Pandemic picnics have become a thing. Whether it's an impromptu get together or something that's the equivalent of a dinner party - just on a rug - it's the perfect opportunity to get friends together.
Food writer and stylist Katy Holder offers recipes that are accessible, interesting and contemporary and ideas to take al fresco meals to the next level.
"Let's take this opportunity to explore the great outdoors, not only on longer road trips and camping trips, but also closer to home," she says.
"Its time to make new discoveries and see our neighbourhood, local parks and even our own backyard in a new light. So throw down a picnic rug ... and let's enjoy food outdoors."
- Good Food Outdoors by Katy Holder. Hardie Grant Explore. $19.99.
Prosciutto wrapped prawns
Once cooked, these prawns are dipped into a homemade aoli. You could, of course, buy a jar of aoli, but your homemade version will taste far superior. If you're taking these to a place where there's a barbecue, prepare them before you leave, then cook them on arrival. Otherwise, cook them beforehand and eat cold.
20 large raw prawns, peeled and deveined, tails left on
100g prosciutto olive oil, for brushing
3 garlic cloves, roughly chopped
1 tsp sea salt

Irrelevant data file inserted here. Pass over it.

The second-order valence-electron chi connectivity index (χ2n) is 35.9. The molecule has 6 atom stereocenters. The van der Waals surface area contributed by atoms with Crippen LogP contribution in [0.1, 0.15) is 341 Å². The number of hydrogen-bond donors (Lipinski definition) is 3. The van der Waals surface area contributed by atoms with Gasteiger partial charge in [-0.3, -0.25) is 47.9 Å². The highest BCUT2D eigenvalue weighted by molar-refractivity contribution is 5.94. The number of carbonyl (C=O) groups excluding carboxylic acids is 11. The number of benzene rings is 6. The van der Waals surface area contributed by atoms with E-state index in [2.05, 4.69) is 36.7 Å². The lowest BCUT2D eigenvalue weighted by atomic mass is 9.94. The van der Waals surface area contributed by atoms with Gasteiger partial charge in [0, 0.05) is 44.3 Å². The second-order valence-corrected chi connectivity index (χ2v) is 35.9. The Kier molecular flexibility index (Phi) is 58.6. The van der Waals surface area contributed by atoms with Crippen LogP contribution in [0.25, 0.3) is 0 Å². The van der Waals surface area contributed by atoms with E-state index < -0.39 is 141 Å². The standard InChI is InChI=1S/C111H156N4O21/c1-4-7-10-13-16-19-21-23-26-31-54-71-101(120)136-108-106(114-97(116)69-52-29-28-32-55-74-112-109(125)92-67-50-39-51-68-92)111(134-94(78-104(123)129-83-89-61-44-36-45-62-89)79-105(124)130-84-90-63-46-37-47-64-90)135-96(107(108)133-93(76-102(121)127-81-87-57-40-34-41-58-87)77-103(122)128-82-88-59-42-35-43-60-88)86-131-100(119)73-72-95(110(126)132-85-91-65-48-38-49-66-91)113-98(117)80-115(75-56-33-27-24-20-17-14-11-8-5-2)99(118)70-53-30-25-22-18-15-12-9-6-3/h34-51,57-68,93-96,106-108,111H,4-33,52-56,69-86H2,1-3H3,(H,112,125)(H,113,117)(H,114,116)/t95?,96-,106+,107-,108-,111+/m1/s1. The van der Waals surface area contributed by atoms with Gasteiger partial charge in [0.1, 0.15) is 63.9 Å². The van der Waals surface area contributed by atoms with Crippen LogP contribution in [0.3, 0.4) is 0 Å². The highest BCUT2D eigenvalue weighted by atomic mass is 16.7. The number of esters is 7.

2 free-range egg yolks, at room temperature
250ml mild-flavoured olive oil
3-4 tsp lemon juice
1. Soak 20 wooden skewers, preferably about 20cm long, in water for 20 minutes.
2. To make the aoli, put the garlic in a medium bowl with the salt. Using the back of a fork, mash the garlic and salt together until it forms a paste.
3. Add the egg yolks and, using an electric hand mixer, mix until a thick paste forms. With the mixer in motion, start adding the oil, drop by drop; don't be tempted to add it faster, otherwise the aoli may split. Once the aoli becomes thick and creamy, you can add the oil in a steady stream. (This process should take 10-15 minutes, so don't rush it.) Add lemon juice to taste and check the seasoning, adding extra salt if needed. Keep in the fridge until required.
4. Thread each prawn lengthways onto a wooden skewer. Cut the prosciutto into long strips about 3cm wide, then, starting just above the tail, wrap a strip around each shrimp, leaving 1cm of shrimp visible at the top. Brush with oil.
5. Cook the prawns on a chargrill pan or on the flat plate of a barbecue for about two minutes on each side, or until the shrimp are cooked through. Serve the shrimp hot, warm or cold with the aoli dipping sauce.
6. If transporting, the prosciutto-wrapped prawns can be taken uncooked and then cooked at your destination, or cook and chill them before you go. Transport in a lidded container in a cool box.
Chicken and pork picnic pot pie
This is a rich savoury pie, the kind we used to take on picnics in England. It's made up of layers of poached chicken, sausage meat and a bacon-and-sweet-corn stuffing, all encased in a delicious shortcrust pastry. For added flavour, I use sausage meat from sausages, rather than plain sausage meat. If using sausages, don't worry too much about the amount - anywhere from 400-500g will work just fine for this recipe.
500g boneless, skinless chicken breasts,
450g good-quality pork sausages
1 free-range egg, beaten
green salad, to serve
chutney, to serve
400g plain flour
180g chilled butter, diced
2 tsp olive oil